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D-Lib Magazine
June 2000

Volume 6 Number 6

ISSN 1082-9873

Lessons Learned

Digitization of Special Collections at The University of Iowa Libraries

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Carol Ann Hughes
Director, Collections Management
Questia Media, Inc.
Formerly, Interim Director, Information and Research Services
The University of Iowa Libraries
chughes@questia.com

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Introduction

In 1998, The University of Iowa Libraries was the recipient of a grant from The Library of Congress/Ameritech National Digital Library Competition in support of a project to digitize a portion of its unique Redpath Chautauqua Collection. The competition, which was funded for three years by a $2-million partnership between The Library of Congress (LC) and the Ameritech Corporation, made awards to over 30 institutions with the aim of supporting the digitization of a range of materials of significance to the social and cultural history of the United States.

One of the goals of the competition was to encourage U.S. libraries, archives, museums, and historical societies to assist in the development of the American Memory electronic collections. But in making the awards, the LC/Ameritech program also offered many institutions that would not otherwise have had sufficient institutional resources the opportunity to explore by "getting their hands dirty" the sometimes confounding issues involved in planning and carrying out a complex digitization project.

The Redpath Chautauqua Collection

The collection chosen for the award is a series of flyers promoting performers who could be booked for performances across North America through the Redpath Bureau, Chicago, the foremost Chautauqua booking agency in the U.S. The circuit Chautauqua Movement represents an early embodiment of the American drive for self-realization and self-improvement. Programs included discussions on political, scientific, and moral topics, as well as entertainment for all ages of both high and popular culture. Thus, the project was named: "Traveling Culture: Circuit Chautauqua in the Twentieth Century."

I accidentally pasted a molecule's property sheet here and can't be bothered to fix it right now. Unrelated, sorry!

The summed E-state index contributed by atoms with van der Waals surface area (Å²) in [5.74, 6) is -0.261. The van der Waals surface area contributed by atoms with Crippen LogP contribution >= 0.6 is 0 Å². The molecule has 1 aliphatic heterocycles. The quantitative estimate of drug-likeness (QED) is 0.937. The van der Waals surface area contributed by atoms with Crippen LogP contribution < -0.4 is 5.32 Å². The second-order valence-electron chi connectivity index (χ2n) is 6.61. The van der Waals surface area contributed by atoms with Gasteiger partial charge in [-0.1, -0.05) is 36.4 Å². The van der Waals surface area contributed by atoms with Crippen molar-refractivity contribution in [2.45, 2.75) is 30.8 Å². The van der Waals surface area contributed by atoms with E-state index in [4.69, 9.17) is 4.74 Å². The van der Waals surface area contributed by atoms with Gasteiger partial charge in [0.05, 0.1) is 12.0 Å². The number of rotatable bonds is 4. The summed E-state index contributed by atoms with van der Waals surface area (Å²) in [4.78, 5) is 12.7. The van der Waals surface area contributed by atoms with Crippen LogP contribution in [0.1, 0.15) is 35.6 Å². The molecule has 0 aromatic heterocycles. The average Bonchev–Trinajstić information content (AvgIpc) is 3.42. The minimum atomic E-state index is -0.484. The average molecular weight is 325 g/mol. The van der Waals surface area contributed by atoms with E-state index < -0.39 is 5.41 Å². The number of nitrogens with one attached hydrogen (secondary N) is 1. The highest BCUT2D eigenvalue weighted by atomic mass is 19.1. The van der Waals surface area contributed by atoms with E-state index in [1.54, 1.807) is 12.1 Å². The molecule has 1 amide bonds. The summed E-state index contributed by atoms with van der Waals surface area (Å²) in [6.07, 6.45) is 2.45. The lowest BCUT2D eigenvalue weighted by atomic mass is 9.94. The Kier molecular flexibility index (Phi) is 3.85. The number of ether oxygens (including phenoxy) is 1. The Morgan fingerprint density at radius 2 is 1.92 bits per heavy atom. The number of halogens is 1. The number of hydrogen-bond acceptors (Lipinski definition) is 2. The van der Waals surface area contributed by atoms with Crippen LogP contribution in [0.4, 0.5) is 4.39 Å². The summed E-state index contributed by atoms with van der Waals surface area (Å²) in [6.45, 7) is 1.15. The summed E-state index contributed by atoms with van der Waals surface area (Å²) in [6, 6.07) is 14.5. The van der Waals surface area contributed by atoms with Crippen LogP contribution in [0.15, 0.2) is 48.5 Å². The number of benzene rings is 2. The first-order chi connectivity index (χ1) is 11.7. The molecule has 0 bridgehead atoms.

Comprising some 648 linear feet of materials dating between 1890 and 1940, the Redpath Collection is considered to be the most extensive holding of circuit Chautauqua materials in existence. The talent portion is the largest series (about 139 linear feet) in the collection. It consists of nearly 8,000 flyers, averaging four pages in length, promoting the talents of over 4,500 performers. As a record of the "business of culture" at the turn of the century, it is a natural resource to select for presentation to the widest possible audience via the web.

The spirited language and vivid artwork used in the promotional flyers reflect the emotions and ideals of the Chautauqua movement. Presentation of the flyers in digital form makes the possibly dry topic of U.S. cultural history come alive to the casual and serious researcher alike. For instance, young students can discover that the public's fascination with pet tricks did not begin with David Letterman. Rather, they would be able to see that Pamahasika's 50 Highly Educated Pets were a popular source of entertainment in the early part of the century. The general public of today would be just as curious as their great-grandparents about tales of hardship and misfortune, such as the experiences of Mrs. Florence E. Maybrick. Unjustly convicted of poisoning her husband, she was sentenced by a judge who went insane shortly thereafter. Yet she served 14 years of her punishment and then went on the circuit to lecture on prison life and the need for judicial and prison reform.